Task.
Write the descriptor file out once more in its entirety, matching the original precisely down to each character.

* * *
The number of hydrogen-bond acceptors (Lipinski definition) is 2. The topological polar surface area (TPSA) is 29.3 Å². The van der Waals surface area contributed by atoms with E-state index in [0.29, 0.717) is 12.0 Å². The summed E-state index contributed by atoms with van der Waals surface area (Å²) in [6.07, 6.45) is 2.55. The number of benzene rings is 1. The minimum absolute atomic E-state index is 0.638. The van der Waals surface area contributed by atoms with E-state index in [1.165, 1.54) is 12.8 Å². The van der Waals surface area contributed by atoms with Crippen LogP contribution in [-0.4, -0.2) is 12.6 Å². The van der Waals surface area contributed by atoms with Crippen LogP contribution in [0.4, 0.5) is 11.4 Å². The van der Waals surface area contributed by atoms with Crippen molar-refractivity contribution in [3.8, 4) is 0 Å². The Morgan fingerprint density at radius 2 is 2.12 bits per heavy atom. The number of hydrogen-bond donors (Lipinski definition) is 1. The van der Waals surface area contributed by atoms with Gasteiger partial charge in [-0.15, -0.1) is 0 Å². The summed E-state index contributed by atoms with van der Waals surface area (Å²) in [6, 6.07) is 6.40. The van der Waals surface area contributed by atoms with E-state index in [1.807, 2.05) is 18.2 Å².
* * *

The number of hydrogen-bond acceptors (Lipinski definition) is 2. The topological polar surface area (TPSA) is 29.3 Å². The van der Waals surface area contributed by atoms with E-state index in [0.29, 0.717) is 12.0 Å². The summed E-state index contributed by atoms with van der Waals surface area (Å²) in [6.07, 6.45) is 2.55. The number of benzene rings is 1. The minimum absolute atomic E-state index is 0.638. The van der Waals surface area contributed by atoms with E-state index in [1.165, 1.54) is 12.8 Å². The van der Waals surface area contributed by atoms with Crippen LogP contribution in [-0.4, -0.2) is 12.6 Å². The van der Waals surface area contributed by atoms with Crippen LogP contribution in [0.4, 0.5) is 11.4 Å². The van der Waals surface area contributed by atoms with Crippen molar-refractivity contribution in [3.8, 4) is 0 Å². The Morgan fingerprint density at radius 2 is 2.12 bits per heavy atom. The number of hydrogen-bond donors (Lipinski definition) is 1. The van der Waals surface area contributed by atoms with Gasteiger partial charge in [-0.15, -0.1) is 0 Å². The summed E-state index contributed by atoms with van der Waals surface area (Å²) in [6, 6.07) is 6.40. The van der Waals surface area contributed by atoms with E-state index in [1.807, 2.05) is 18.2 Å².